I adore the new media applications on the Xbox 360 dashboard. I don’t mean I like them, find them useful or appreciate that they are there. I adore them.
Since December I think I’ve watched more live Barclay’s Premier League football than Howard Webb. Do you know how much I’d watched in the previous four years? Barely any. In fact, since television rights in the UK were monopolised by satellite TV, I’ve only ever seen live top flight football in a bar, surrounded by dribbling morons. Since December, I had a trial with SkyGo, and watched countless matches via my Xbox 360. It’s impressive too, the stream is mostly great quality and when it does suffer from bandwidth issues it generally only degrades for a few seconds and quickly sharpens itself up again.[drop2]It’s not just football, either. My wife watched several dreadful Christmas movies and we both loved the Treasure Island special that was on at the start of January. We’ve watched a couple of complete TV series thanks to the on-demand aspect too. It’s really a brilliant service if you’ve already got a healthy Sky subscription and want access from another room. But that’s the biggest problem too: Sky’s subscription fees are astronomical.
I’ve priced it up because I’d love to keep it after my trial runs out and even though I don’t want a dish on my house or a box under my television, it’s £40 every month. Is it worth that for a couple of movies I might have missed on their DVD release and seven or eight football matches a month? No, definitely not for me. If it was an extra streaming-only service, separated from the standard Sky services, available to Xbox 360 customers for a reduced fee then I’d definitely consider it. As it is, it’s over priced for those without an existing Sky subscription and of limited use to those with one.
There’s plenty for free on the relatively new dashboard that’s nice to have though. The MSN video app has some nice archived TV shows as well as the web clips and BlinkBox automatically adds free streaming options for the DVDs I buy in Tesco. Even YouTube and DailyMotion will have their appeal to those who engage in the online video communities more than I do. It’s all really quite brilliant.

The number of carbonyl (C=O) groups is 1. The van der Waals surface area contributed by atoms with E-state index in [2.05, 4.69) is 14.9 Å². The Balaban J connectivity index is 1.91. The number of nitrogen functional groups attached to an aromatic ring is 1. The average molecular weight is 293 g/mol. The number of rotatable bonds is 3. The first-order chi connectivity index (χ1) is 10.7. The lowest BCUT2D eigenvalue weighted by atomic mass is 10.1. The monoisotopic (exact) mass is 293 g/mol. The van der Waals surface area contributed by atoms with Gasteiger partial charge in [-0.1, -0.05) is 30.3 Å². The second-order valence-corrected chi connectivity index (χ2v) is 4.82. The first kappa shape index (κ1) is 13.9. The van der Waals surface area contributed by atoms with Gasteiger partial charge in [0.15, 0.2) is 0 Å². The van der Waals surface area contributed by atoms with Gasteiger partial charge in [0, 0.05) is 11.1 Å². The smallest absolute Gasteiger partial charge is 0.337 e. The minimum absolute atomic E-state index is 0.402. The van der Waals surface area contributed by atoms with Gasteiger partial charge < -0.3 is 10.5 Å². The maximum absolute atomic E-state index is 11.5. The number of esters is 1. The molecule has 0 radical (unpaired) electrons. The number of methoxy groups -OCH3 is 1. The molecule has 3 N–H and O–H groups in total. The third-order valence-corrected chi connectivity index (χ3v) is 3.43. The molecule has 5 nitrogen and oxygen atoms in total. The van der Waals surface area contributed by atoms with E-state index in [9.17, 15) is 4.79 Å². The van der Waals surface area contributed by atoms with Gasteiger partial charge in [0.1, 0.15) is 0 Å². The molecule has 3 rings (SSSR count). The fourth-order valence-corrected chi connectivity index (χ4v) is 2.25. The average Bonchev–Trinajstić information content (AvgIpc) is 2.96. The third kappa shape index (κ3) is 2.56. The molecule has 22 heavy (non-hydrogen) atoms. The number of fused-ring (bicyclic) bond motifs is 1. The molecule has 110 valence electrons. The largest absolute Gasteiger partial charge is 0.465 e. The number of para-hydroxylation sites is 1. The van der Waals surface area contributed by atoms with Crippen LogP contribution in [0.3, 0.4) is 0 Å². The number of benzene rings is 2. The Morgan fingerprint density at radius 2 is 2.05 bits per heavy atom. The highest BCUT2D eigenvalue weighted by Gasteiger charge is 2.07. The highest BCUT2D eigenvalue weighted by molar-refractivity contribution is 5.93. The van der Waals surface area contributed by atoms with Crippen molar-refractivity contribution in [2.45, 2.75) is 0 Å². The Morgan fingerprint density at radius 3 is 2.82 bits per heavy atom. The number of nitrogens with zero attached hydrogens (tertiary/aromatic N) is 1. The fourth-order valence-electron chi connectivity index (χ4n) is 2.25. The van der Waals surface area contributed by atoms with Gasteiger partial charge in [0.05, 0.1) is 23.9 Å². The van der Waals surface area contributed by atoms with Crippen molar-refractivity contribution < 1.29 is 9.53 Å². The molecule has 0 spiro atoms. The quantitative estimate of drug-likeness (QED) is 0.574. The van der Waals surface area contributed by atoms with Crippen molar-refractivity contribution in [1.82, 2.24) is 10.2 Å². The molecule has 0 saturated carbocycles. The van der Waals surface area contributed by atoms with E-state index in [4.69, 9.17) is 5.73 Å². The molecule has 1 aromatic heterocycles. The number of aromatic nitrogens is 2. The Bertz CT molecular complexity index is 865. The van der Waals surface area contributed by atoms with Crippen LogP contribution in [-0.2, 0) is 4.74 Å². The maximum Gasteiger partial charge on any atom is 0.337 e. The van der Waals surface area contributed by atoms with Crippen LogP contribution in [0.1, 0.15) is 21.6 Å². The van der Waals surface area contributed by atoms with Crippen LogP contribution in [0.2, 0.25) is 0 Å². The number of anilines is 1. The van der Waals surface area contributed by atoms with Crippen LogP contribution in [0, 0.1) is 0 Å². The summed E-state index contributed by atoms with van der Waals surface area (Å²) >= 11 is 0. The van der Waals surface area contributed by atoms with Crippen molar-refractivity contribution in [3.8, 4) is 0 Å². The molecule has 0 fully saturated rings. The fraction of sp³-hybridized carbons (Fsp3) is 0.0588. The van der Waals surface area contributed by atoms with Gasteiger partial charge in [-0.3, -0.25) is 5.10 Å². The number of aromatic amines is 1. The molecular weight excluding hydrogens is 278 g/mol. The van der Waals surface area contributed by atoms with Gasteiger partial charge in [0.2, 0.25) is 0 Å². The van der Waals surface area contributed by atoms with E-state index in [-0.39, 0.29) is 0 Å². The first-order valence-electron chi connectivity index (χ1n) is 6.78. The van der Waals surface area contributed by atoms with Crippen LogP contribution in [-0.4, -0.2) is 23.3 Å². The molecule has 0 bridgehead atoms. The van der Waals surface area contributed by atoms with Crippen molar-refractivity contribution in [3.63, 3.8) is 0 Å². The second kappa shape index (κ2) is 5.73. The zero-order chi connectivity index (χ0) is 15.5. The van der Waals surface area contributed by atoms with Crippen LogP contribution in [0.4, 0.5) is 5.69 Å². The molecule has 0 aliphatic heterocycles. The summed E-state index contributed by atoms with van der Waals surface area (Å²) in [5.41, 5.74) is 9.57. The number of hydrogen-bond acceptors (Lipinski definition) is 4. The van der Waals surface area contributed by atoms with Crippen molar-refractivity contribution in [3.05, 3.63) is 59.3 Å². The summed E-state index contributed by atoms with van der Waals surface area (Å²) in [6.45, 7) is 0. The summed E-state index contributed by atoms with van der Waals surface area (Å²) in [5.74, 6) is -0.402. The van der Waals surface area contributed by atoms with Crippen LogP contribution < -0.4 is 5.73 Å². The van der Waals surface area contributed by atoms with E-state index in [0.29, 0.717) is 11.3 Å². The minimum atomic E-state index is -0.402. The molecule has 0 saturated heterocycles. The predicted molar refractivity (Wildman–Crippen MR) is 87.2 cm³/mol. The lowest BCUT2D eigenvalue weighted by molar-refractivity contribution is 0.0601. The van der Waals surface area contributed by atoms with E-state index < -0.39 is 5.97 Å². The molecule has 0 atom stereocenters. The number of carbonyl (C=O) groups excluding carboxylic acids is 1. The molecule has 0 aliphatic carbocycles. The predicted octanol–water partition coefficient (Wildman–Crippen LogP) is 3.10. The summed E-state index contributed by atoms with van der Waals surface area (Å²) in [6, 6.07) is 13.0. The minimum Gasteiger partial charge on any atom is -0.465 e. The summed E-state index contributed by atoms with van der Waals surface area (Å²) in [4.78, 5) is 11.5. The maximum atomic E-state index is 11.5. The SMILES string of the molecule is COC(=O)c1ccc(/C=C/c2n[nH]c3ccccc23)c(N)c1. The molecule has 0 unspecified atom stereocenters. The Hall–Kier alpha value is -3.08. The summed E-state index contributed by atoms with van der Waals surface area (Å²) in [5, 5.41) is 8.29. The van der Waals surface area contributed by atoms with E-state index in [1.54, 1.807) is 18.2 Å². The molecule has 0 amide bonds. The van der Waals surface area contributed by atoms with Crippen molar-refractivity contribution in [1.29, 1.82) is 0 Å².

My absolute favourite of the applications, though, is Netflix. I can’t overstate how much Netflix has enriched my life over the past few weeks. I injured my chest and back after Christmas and as a result I’ve spent a lot of time horizontal. For long periods of time, I haven’t even been able to use a laptop or play games because I couldn’t sit up and focus. But lie in bed and watch the whole run of Firefly over the course of two days? Yeah, I could do that.
I’ve watched several TV series and countless movies via Netflix over the past few weeks and it has all been absolutely flawless, HD quality instant streaming. It’s immeasurably better quality than my old LoveFilm subscription allowed me to view, so much so that I haven’t even bothered to activate the free trial I had to that streaming service.
Of course, the Netflix application also arrived on the PS3 and I have to admit, I think it has a slightly crisper picture and a much better user interface on that console. Unfortunately, it seems to have the odd problem streaming onto my PS3 through WiFi, even when the 360 streams flawlessly. So I’ve stuck with the 360 version at least until I can plug the PS3 in via Ethernet again and see if that fixes the buffering. It’s totally changed the role of the console for me in the past couple of months. Previously, I wouldn’t use the 360 for any media playback at all. The PS3 plays Blu-ray and does a better job of upscaling. But the 360’s streaming is, for me at least, undoubtedly more hassle-free. And streaming is how I’ve consumed almost all of the content I’ve made use of since Christmas.
It might sound over the top but the new video streaming applications – and especially Netflix – have really made the past few weeks of house-bound tedium much more bearable. There are times when I like nothing more than a long session with FIFA or whatever mindless shooter I’m playing through but there also are times when I don’t want to have to think or react. I just want to watch.